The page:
AR Gas-System Lengths Explained

The terminology used to describe the way most AR-platform rifles operate—direct-gas-impingement (DGI) or operating rod (op-rod)—can be a bit misleading. The op-rod group describes those systems that use full-length rods permanently attached to their bolt carriers, short- and long-stroke pistons and captive “pusher-rods” to operate the action. Op-rod ARs are often referred to as “piston” guns, a characterization which is true in most—but not all—cases.

The traditional DGI system also incorporates a piston into the design. The bolt does double duty here, locking the breech during firing and serving as a fixed piston, while the bolt carrier also wears a second hat as a sliding piston sleeve. Interestingly, Eugene Stoner’s original patent for a “Gas Operated Bolt and Carrier System” actually refers to DGI as a “gas-expansion” system, and specifically contrasts it to “the conventional impinging gas system,” because as gas fills the bolt carrier, it expands, pushing against the rear, or “trumpet” area, of the bolt. That force holds it closed long enough for chamber pressure to drop to a safe opening level while pushing the bolt carrier rearward to start the cycle of operation. So, rather than gas hitting the end of a piston to move it, the DGI system uses gas to move the piston sleeve away from the piston. Rather than arguing semantics by insisting we call this a gas-expansion system, I will stick with DGI here for simplicity’s sake. Like the numerous op-rod designs, DGI has its own variations in the AR platform by virtue of different gas-system lengths.

Stoner’s patent lists a number of reasons for the technology used in the original DGI operating system, including less weight and cost, ease of manufacture, reduced sensitivity to varying propellant charges and longer component life compared with the full-automatic rifle mechanisms in use at that time. Whether or not his design succeeded is still hotly debated in some circles. Speaking as a guy who carried various ARs—DGI and op-rod—during 22 years of uniformed service, I think he did a good job of providing us with a lightweight, durable, shoulder-fired weapon system. I had ample opportunities to pick up all manner of weapons on battlefields around the world. Yet, with the exception of occasional special-purpose weapon needs, I never shelved my M16, M4 or SR-25 variant in favor of another operating system. Whenever asked about the DGI system’s suitability for life-or-death scenarios, I give the same answer as I do for all firearms: Take care of the gun, and it will take care of you.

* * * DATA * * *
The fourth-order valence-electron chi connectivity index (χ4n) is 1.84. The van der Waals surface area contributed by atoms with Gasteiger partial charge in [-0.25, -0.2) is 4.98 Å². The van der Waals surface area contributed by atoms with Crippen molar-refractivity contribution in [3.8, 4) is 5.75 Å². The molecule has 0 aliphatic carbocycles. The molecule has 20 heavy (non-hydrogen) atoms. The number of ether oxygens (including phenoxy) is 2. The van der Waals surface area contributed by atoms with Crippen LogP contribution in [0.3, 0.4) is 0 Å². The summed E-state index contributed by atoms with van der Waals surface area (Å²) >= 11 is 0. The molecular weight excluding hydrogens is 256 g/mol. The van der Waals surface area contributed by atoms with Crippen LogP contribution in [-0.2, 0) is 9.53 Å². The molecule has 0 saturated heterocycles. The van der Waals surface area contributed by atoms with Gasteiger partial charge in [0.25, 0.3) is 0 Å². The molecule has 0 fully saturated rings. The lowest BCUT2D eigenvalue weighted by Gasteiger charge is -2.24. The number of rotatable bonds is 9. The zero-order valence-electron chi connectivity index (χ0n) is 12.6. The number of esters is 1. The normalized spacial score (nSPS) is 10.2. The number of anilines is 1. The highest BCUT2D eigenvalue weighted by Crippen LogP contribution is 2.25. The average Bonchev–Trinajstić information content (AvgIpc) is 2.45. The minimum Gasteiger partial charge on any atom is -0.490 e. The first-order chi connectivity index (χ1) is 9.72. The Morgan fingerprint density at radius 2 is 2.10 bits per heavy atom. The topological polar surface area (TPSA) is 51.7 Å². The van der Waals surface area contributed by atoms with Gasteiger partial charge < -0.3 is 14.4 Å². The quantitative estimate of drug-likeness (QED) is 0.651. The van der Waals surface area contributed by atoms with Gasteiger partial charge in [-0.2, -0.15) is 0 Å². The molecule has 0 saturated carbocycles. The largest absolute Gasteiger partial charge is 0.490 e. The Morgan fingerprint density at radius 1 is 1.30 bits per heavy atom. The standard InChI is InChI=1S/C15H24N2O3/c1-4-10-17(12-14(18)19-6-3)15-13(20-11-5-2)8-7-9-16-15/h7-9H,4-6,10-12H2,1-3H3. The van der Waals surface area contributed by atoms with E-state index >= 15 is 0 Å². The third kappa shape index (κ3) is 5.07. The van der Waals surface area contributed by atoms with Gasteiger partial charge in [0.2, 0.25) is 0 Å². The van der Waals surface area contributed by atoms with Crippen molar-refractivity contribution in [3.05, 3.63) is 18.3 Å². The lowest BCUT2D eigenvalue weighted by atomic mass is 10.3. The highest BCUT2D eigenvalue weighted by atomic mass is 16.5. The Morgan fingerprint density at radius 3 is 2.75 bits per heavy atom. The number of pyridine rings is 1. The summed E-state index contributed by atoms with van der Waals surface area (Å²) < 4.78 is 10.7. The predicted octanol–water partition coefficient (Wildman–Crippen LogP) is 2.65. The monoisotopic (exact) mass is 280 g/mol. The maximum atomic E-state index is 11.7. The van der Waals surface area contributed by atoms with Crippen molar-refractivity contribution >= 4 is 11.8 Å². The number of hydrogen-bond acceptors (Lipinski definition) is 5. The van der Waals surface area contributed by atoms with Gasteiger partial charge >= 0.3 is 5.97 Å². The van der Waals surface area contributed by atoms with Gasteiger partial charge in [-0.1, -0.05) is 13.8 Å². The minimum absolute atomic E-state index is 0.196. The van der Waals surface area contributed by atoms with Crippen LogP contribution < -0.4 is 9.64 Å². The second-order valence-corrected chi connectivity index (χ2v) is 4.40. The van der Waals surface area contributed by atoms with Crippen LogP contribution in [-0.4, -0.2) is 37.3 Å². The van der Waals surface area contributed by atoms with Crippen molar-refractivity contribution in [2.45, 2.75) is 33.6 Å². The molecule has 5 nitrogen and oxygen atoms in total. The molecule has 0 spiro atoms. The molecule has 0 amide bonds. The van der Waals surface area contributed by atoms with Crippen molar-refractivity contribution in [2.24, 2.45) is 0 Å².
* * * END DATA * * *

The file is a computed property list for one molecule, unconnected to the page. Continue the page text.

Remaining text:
None of this is to say the DGI system is perfect. One area where Stoner’s aims initially missed the mark was in making the DGI tolerant of varying-propellant charges. While the metered-gas design largely protects against too much gas getting inside the carrier, too little gas or excessive fouling can wreak havoc on reliability. A poorly timed and terribly executed change to the original 5.56 NATO powder load occurred between the testing and fielding of the first widely issued M16s in Vietnam. The results were tragic for American troops in the heat of battle and were further complicated by a lack of maintenance training and equipping at the time. Once identified, the problems were fixed, but they underscored the fact that changing even one seemingly small component affects the rest of a well-tuned system.

Even today, we may see a gun that normally runs fine begin to hiccup when something changes, such as when a particular load is introduced into the mix. Light loads can cause the bolt-carrier group (BCG) to “short stroke,” and heavy loads can cause parts to wear prematurely. Each problem typically leads to some type of malfunction. Incidentally, this problem is not unique to DGI ARs. I have used other op-rod driven, delayed-blowback/roller-lock and blowback semi-automatic rifles that were just as finicky with particular loads as a DGI AR-15. The good news is the majority of DGI ARs being built today will digest a wide variety of factory ammunition, ranging from cheap plinking fodder and plain hunting ammo to premium, match-grade loads. This fact is partly due to improvements made to the AR’s design, such as the ability to select a gas-system length which is properly tuned for the specific rifle configuration and intended use.

Totally Tubular
The DGI family’s most common gas-tube lengths are carbine, mid and rifle. Actual sizes vary slightly, but the gas tubes used are typically 9.75, 11.75 and 15 inches long, respectively. There are some oddball gas-system lengths out there, too, such as very short ones used for pistols and longer proprietary lengths used by specific manufacturers. This measurement is often confused with forearm or free-float-tube lengths, which are also referred to as carbine (7 inches), mid (9 to 10 inches) and rifle (12 inches), describing the actual lengths. Gas-system and fore-end lengths do not have to match in every case, but some configurations will mandate they are the same. For instance, a standard “M4”-profile AR that uses a carbine-length gas system and fixed front sight assembly/gas block must either use a carbine-length fore-end (due to the front sight sticking up) or a longer free-float tube with a cutout for the front sight. While you could feasibly have a carbine-length fore-end installed over a rifle-length gas tube, the resulting uncovered inches of gas tube would be very susceptible to damage, leading to system malfunction.